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Personalized holograms on packaging increase product security

TAGS: Labels
Personalized holograms on packaging increase product security
Customized or personalized information can now be embedded into holograms used for security, including on packaging.

IQ Structures can laser-burn information such as serial numbers into self-destructive hologram stickers.

Holograms aren’t just a way to bring deceased celebrities back to life for one more performance—think the late rapper Tupac Shakur’s posthumous performance at the 2012 Coachella music festival. They’re also an important labeling feature that can help prevent counterfeiting of products. A new solution from IQ Structures that allows for individuation of holographic stickers can be applied to packaging to enhance brand protection, theft prevention and excise tax recovery.

The Czech Republic-based company can laser-burn personalized information into metallic holograms, creating difficult-to-counterfeit labels that also allow critical information, such as serial numbers, to be read with the naked eye.

“IQ Structures invested huge effort into its ability to create such holograms,” Petr Hampl, a spokesman for the company, explained in email to Packaging Digest

The holographic stickers come in a range of shapes and designs and are self-destructive to protect against tampering. If someone attempts to remove one, part of the sticker remains adhered to the surface, causing it to rip apart.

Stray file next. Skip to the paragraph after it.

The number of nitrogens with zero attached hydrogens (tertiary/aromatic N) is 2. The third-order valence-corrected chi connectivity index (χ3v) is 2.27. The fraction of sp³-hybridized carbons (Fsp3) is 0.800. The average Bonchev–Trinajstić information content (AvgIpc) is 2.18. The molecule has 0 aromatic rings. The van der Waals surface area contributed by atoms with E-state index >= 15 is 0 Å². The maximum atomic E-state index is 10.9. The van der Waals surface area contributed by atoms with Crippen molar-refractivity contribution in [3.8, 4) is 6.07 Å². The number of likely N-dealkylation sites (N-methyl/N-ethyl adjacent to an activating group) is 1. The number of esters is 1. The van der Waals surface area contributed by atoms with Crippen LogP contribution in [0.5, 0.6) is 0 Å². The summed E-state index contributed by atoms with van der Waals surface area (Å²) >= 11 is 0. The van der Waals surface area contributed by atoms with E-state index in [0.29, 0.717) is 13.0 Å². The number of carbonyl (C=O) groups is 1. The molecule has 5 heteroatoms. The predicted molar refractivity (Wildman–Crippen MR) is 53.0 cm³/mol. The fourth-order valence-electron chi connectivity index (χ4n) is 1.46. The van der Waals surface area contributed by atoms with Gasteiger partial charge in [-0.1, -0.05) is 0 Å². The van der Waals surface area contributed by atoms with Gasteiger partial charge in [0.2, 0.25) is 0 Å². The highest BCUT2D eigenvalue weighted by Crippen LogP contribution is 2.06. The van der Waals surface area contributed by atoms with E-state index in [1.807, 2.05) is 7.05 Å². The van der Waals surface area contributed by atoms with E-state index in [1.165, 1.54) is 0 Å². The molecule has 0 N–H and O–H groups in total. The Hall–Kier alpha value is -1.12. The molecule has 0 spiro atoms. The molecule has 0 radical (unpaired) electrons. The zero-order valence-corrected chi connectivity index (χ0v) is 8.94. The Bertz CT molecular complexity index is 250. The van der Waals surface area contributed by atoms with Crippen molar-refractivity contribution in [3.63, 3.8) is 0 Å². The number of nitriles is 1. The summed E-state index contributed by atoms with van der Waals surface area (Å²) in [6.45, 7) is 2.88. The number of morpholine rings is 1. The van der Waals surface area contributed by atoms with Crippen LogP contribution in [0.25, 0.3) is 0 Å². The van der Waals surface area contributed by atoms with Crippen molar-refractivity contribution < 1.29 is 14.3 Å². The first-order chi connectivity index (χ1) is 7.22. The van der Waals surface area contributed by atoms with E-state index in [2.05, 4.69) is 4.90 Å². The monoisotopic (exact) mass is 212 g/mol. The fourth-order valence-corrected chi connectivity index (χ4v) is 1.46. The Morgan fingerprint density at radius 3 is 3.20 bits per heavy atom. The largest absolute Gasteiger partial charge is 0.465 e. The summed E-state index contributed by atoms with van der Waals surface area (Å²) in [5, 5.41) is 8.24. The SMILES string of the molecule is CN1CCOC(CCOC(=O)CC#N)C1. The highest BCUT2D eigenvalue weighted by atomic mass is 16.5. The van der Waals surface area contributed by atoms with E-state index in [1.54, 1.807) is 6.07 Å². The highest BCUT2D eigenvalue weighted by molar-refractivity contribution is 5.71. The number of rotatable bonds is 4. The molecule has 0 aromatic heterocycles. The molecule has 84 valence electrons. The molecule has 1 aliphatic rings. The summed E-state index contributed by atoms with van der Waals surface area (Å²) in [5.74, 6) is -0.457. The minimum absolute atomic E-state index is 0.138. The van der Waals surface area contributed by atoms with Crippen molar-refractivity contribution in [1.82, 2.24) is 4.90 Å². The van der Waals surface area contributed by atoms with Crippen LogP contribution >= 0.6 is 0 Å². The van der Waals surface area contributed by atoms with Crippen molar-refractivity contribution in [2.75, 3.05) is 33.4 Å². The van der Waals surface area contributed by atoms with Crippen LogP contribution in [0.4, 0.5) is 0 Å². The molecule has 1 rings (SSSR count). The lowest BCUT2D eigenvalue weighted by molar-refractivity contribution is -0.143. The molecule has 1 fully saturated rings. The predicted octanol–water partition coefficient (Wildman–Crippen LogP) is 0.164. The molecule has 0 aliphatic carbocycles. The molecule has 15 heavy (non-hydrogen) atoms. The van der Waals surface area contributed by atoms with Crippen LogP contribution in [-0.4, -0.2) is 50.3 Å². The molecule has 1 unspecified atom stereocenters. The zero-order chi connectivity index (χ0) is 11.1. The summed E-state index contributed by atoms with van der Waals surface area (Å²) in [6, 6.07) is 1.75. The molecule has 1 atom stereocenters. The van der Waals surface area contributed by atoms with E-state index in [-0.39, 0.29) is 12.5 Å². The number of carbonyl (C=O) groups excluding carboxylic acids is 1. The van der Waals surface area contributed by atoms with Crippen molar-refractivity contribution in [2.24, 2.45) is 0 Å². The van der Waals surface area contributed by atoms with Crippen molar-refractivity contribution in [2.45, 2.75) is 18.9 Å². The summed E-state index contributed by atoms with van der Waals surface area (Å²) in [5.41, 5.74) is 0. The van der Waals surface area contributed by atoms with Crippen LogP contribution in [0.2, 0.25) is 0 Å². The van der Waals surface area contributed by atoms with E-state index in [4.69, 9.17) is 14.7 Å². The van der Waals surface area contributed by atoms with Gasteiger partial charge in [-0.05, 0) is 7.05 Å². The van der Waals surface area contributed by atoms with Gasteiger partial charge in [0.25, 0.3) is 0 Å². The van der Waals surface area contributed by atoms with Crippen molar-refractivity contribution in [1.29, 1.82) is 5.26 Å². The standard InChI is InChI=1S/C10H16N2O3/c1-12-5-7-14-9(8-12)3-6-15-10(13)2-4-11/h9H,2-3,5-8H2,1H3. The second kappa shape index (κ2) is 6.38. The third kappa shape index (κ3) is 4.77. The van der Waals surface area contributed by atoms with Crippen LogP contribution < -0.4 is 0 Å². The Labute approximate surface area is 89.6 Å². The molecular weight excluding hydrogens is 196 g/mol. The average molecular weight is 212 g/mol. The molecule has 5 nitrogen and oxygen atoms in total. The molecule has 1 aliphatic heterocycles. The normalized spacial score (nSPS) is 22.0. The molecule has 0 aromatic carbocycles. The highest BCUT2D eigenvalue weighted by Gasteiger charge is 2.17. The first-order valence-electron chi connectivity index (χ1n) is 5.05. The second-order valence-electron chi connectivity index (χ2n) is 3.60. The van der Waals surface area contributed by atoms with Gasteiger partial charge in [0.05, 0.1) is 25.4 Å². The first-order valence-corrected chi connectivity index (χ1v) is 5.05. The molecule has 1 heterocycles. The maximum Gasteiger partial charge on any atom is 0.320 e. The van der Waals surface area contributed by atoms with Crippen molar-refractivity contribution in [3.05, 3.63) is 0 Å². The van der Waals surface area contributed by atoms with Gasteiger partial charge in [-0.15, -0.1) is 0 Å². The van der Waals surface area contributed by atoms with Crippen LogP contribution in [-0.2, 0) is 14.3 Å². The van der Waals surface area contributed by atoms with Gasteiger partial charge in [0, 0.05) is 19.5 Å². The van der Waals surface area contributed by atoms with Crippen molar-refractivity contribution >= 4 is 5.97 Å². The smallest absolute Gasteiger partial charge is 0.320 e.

“The attacker would need to get a blank hologram first,” Robert Dvorak, business development director for security at IQ Structures, said in a press release.

The laser-burning of the personalized information can be done at any point in the labeling process, but IQ Structures recommends performing it during the final phase of packaging. The cost is also comparable to traditional holograms for large runs, Hampl adds.

Based in Řež, near Prague, IQ Structures specializes in optical nanotechnologies used for security, anti-counterfeit protection and lightening.

Jamie Hartford is content director for Packaging Digest’s parent company, UBM Americas, Advanced Manufacturing Group.

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